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Vol. 113. Núm. S1.
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Vol. 113. Núm. S1.
Cartas Científico-Clínicas de interés
Páginas TS18-TS19 (Diciembre 2022)
Case and Research Letter
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[Translated article] A Case of Pityriasis Lichenoides Chronica in a Patient With COVID-19 Infection
Un caso de pitiriasis liquenoide crónica en una paciente infectada por COVID-19
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I.N. Durusua,
Autor para correspondencia
iremnurdurusu@gmail.com

Corresponding author.
, G. Gurela, C. Tokyolb
a Department of Dermatology, Afyonkarahisar Health Sciences University, Afyonkarahisar, Turkey
b Department of Pathology, Afyonkarahisar Health Sciences University, Afyonkarahisar, Turkey
Contenido relaccionado
Actas Dermosifiliogr. 2022;113 Supl 1:S18-S1910.1016/j.ad.2021.09.002
I.N. Durusu, G. Gurel, C. Tokyol
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To the Editor,

Pityriasis lichenoides chronica (PLC) is a rare skin disease characterized by slowly progressive red-to-brown erythematous papules with central scaling. Although some cases have been reported in conjunction with viral illnesses, the etiology of PLC is uncertain.1 COVID-19 is an ongoing global pandemic caused by SARS-CoV-2.2,3 We present a case of PLC that developed shortly after COVID-19 confirmed by polymerase chain reaction (PCR).

A 42-year-old woman presented with pruritic lesions that had appeared over the course of 5 months. Skin examination showed extensive areas of erythematous-purple lichenoid papules and plaques on the trunk and extremities (Fig. 1A–C). The oral and genital mucosa and nails were normal. The patient reported that she had been diagnosed with PCR-confirmed COVID-19 just 10 days before the lesions had appeared. She had not been hospitalized for COVID-19, but did receive treatment with favipiravir and analgesics. The information provided was confirmed by consulting the local COVID-19 database. The infection subsided within 5 days, and the skin lesions began to appear shortly afterwards. The patient did not consult a doctor, as she hoped that the lesions would disappear on their own. The relationship between COVID-19 and the skin lesions was not therefore recorded at the time, which is a weakness of this report. The differential diagnosis included lichen planus, lichenoid drug eruption, PLC, atypical pityriasis rosea, and prurigo. Histopathologic examination showed hyperkeratosis, irregular acanthosis, focal spongiosis, lymphocyte exocytosis in the epidermis, and a band-like lymphocytic infiltrate and melanophages in the superficial dermis (Fig. 2). Based on the clinical and histologic findings, the patient was diagnosed with PLC and treated with oral doxycycline, topical corticosteroids, and emollients. The lesions did not improve after 1 month of doxycycline, and the patient was started on narrowband UV-B therapy.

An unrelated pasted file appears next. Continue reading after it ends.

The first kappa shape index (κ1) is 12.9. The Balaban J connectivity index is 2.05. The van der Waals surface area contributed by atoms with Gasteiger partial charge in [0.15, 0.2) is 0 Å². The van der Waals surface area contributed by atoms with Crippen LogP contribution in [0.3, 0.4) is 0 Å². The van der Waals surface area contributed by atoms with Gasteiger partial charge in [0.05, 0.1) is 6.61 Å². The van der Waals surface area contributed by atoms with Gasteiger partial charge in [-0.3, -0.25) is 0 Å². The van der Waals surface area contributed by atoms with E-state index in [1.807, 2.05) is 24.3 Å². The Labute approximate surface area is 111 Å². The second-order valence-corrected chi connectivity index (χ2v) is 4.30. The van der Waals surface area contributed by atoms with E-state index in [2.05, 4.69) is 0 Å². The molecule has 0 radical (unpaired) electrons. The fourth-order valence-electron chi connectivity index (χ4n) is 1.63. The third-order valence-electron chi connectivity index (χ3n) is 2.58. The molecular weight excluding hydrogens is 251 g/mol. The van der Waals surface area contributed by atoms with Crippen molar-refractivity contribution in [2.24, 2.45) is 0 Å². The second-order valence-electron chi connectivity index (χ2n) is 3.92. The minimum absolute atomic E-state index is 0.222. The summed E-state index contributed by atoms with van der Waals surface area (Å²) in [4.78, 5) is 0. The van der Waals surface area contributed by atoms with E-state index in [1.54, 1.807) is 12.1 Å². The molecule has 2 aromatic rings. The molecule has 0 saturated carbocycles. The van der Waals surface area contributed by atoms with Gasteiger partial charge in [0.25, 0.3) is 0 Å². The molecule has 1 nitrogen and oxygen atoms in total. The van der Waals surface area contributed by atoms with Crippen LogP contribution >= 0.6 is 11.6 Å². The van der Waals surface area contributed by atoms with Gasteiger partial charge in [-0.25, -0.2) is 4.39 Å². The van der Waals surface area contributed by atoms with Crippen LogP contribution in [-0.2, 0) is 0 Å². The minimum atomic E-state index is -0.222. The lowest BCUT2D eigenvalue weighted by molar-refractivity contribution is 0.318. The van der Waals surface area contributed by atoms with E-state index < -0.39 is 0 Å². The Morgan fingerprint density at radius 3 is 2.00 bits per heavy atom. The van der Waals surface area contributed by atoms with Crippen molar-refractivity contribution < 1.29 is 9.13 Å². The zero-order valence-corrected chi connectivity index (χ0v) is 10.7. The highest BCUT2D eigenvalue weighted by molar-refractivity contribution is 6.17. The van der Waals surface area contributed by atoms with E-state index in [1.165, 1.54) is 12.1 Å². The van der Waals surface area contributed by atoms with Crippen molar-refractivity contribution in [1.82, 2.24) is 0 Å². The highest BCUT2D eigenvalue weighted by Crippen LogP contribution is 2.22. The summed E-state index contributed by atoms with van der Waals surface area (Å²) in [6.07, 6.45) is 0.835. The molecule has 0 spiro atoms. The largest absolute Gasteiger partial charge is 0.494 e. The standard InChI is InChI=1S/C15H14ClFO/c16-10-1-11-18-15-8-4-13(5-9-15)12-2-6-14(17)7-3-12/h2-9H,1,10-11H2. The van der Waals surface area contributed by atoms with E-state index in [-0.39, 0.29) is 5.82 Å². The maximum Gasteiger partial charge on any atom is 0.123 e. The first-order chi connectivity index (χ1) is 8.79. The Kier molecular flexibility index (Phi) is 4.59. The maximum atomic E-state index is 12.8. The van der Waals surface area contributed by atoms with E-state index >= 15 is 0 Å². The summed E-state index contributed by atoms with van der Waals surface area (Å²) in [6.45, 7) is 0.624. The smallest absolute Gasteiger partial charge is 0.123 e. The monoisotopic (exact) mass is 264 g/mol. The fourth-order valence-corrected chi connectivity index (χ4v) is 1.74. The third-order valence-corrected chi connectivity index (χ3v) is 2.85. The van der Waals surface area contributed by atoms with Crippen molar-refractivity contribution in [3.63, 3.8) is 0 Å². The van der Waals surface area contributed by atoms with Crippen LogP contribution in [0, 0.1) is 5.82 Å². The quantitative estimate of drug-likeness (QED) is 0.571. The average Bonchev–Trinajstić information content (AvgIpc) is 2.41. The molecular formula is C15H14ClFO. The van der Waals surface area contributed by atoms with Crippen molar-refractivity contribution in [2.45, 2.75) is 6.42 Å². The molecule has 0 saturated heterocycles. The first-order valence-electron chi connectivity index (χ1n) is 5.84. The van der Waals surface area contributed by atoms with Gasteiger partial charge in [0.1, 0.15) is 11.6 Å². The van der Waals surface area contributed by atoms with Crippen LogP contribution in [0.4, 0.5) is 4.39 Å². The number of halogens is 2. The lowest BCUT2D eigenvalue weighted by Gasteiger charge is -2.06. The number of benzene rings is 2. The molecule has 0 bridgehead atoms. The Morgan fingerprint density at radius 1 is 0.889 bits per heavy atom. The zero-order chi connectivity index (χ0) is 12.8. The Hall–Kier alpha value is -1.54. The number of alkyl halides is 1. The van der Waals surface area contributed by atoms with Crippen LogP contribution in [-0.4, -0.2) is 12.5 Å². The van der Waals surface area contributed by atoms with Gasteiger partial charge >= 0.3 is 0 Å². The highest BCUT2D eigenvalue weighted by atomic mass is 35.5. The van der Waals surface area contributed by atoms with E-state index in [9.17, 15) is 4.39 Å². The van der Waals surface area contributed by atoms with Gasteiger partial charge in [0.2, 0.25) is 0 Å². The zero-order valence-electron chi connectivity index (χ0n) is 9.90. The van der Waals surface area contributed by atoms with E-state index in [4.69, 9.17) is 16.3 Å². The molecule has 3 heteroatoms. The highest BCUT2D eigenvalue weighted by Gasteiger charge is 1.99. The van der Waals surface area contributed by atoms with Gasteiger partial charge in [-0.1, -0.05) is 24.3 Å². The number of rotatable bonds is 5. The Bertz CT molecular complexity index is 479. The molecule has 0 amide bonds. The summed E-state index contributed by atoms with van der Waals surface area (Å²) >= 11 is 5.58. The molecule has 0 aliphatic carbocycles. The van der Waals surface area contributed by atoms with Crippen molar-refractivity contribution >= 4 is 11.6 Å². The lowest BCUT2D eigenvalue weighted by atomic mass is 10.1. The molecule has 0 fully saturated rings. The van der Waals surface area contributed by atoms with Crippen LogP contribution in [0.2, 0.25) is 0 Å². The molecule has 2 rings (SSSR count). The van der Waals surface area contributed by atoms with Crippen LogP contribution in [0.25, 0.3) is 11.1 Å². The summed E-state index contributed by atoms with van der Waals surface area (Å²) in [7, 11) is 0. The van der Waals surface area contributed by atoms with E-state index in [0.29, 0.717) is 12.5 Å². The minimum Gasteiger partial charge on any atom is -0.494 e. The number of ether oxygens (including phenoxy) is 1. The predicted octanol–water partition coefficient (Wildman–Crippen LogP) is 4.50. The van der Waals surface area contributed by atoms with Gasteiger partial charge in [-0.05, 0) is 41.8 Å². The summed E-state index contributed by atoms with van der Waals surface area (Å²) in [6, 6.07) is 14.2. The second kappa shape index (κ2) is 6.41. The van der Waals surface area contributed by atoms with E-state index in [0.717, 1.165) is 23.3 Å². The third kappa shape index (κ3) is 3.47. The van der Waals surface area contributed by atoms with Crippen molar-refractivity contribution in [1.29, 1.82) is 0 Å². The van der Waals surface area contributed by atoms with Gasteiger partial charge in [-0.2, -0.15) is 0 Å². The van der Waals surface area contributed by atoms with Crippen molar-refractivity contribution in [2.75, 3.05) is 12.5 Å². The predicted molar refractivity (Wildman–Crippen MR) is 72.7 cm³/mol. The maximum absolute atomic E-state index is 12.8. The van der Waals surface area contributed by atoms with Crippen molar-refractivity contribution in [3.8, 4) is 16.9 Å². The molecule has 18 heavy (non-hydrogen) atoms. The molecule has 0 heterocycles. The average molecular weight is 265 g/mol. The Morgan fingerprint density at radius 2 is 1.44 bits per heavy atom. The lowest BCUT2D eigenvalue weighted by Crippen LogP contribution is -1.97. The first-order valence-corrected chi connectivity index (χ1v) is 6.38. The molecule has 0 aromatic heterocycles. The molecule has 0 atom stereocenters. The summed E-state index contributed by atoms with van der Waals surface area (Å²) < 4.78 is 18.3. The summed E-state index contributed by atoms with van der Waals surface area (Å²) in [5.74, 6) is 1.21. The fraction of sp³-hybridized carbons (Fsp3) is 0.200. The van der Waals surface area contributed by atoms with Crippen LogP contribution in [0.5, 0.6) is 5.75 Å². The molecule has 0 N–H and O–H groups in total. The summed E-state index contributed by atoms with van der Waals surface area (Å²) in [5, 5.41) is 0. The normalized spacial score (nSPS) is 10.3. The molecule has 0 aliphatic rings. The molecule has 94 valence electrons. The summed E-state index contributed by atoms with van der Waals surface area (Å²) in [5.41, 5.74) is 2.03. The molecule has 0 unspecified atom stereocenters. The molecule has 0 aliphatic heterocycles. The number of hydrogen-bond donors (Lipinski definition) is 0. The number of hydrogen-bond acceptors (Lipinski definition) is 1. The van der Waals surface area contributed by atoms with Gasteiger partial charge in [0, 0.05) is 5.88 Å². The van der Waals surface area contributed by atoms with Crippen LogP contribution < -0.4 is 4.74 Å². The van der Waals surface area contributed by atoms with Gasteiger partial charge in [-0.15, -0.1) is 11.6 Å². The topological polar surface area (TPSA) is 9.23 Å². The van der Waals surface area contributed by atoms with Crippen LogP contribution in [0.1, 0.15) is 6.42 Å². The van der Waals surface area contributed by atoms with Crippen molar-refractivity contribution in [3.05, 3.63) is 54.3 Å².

Figure 1.

A, Erythematous papules on the back with hemorrhagic crusted structures in the center. B, Lichenified erythematous-purple papules and plaques on the lateral aspect of the trunk. C, Erythematous-purple papules and plaques on the leg.

(0,1MB).
Figure 2.

Vacuolar degeneration of the basal layer and lymphocyte exocytosis (arrow) in the epidermis. Perivascular (star to the right) band-like lymphocytic infiltrate (star under the epidermis) (hematoxylin–eosin, original magnification ×200).

(0,23MB).

Three pathogenic mechanisms have been proposed for PL in the literature: an inflammatory reaction triggered by infectious agents, an inflammatory response secondary to T-cell dyscrasia, and immune complex–mediated hypersensitivity vasculitis. PL has been described in association with several infectious agents, namely, Toxoplasma gondii, Epstein-Barr virus, HIV, cytomegalovirus, parvovirus B19, staphylococci, and β-hemolytic streptococci.4 An association with vaccines has also been speculated. Filippi et al.5 recently described a case of PL triggered by the measles-mumps-rubella vaccine. Cutaneous manifestations associated with COVID-19 have been divided into 6 clinical patterns: an urticarial rash, a morbilliform rash, papulovesicular exanthem, a chilblain-like acral pattern, a livedo reticularis-like pattern, and a purpuric-vasculitic pattern.2 Other skin manifestations, such as petechiae, cutaneous mottling, eruptive cherry angioma, violaceous macules with porcelain-appearance, non-necrotic or necrotic purpura, aphthous ulcers, purpuric exanthema, telogen effluvium, and relapsing livedo reticularis are also defined as less commonly seen dermatological findings of COVID-19.6 To our knowledge, PLC has not yet been reported in association with COVID-19. Oral antibiotics (tetracycline, erythromycin), topical corticosteroids, and calcineurin inhibitors are recommended as the initial treatment for PLC. Narrowband UV-B/psoralen plus UV-A phototherapy may be considered as a second-line treatment for more resistant disease, followed by methotrexate, acitretin, dapsone, cyclosporine, or a combination of these.4

Conflicts of Interest

The authors declare that they have no conflicts of interest.

References
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Pityriasis lichenoides.
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G. Genovese, C. Moltrasio, E. Berti, A.V. Marzano.
Skin manifestations associated with COVID-19: current knowledge and future perspectives.
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Allergy, 76 (2021), pp. 698-713
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Pityriasis lichenoides and its subtypes.
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[5]
F. Filippi, A. Patrizi, E. Sabattini, E. Varotti, C. Bertuzzi, A. Pileri.
Pityriasis lichenoides triggered by measles-mumps-rubella vaccine injection.
J Dtsch Dermatol Ges, 18 (2020), pp. 758-760
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